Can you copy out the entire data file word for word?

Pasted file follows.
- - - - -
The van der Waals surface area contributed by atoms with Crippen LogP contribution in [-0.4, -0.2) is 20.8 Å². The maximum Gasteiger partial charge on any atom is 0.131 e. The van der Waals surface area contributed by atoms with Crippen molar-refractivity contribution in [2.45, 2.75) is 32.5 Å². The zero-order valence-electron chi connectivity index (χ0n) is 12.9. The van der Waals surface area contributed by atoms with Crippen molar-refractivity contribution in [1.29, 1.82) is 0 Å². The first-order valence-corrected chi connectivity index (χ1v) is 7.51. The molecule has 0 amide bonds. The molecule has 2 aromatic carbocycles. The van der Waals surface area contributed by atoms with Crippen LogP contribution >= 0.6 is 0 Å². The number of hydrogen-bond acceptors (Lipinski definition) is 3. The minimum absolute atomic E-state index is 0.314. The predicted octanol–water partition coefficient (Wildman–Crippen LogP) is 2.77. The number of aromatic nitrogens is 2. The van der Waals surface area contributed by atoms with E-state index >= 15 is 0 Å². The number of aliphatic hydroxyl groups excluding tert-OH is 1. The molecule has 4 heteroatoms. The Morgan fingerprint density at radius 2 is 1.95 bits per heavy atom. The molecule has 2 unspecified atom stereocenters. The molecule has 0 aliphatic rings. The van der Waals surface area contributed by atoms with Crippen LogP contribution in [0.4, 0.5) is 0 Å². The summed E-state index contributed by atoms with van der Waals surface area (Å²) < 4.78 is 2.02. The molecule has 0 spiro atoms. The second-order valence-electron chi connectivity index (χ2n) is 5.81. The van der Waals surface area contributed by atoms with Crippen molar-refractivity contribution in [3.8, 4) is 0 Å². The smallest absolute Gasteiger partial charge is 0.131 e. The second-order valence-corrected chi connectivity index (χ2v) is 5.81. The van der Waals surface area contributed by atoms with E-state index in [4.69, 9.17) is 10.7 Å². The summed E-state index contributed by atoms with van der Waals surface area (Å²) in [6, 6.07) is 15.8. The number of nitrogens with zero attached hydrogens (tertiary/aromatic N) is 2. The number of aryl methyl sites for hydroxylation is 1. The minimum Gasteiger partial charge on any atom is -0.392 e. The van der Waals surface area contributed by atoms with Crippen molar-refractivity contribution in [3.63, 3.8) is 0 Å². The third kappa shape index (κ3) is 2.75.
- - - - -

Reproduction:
The van der Waals surface area contributed by atoms with Crippen LogP contribution in [-0.4, -0.2) is 20.8 Å². The maximum Gasteiger partial charge on any atom is 0.131 e. The van der Waals surface area contributed by atoms with Crippen molar-refractivity contribution in [2.45, 2.75) is 32.5 Å². The zero-order valence-electron chi connectivity index (χ0n) is 12.9. The van der Waals surface area contributed by atoms with Crippen molar-refractivity contribution in [1.29, 1.82) is 0 Å². The first-order valence-corrected chi connectivity index (χ1v) is 7.51. The molecule has 0 amide bonds. The molecule has 2 aromatic carbocycles. The van der Waals surface area contributed by atoms with Crippen LogP contribution >= 0.6 is 0 Å². The number of hydrogen-bond acceptors (Lipinski definition) is 3. The minimum absolute atomic E-state index is 0.314. The predicted octanol–water partition coefficient (Wildman–Crippen LogP) is 2.77. The number of aromatic nitrogens is 2. The van der Waals surface area contributed by atoms with E-state index >= 15 is 0 Å². The number of aliphatic hydroxyl groups excluding tert-OH is 1. The molecule has 4 heteroatoms. The Morgan fingerprint density at radius 2 is 1.95 bits per heavy atom. The molecule has 2 unspecified atom stereocenters. The molecule has 0 aliphatic rings. The van der Waals surface area contributed by atoms with Crippen LogP contribution in [0.4, 0.5) is 0 Å². The summed E-state index contributed by atoms with van der Waals surface area (Å²) < 4.78 is 2.02. The molecule has 0 spiro atoms. The second-order valence-electron chi connectivity index (χ2n) is 5.81. The van der Waals surface area contributed by atoms with Crippen molar-refractivity contribution in [3.8, 4) is 0 Å². The smallest absolute Gasteiger partial charge is 0.131 e. The second-order valence-corrected chi connectivity index (χ2v) is 5.81. The van der Waals surface area contributed by atoms with E-state index in [4.69, 9.17) is 10.7 Å². The summed E-state index contributed by atoms with van der Waals surface area (Å²) in [6, 6.07) is 15.8. The number of nitrogens with zero attached hydrogens (tertiary/aromatic N) is 2. The number of aryl methyl sites for hydroxylation is 1. The minimum Gasteiger partial charge on any atom is -0.392 e. The van der Waals surface area contributed by atoms with Crippen molar-refractivity contribution in [3.63, 3.8) is 0 Å². The third kappa shape index (κ3) is 2.75.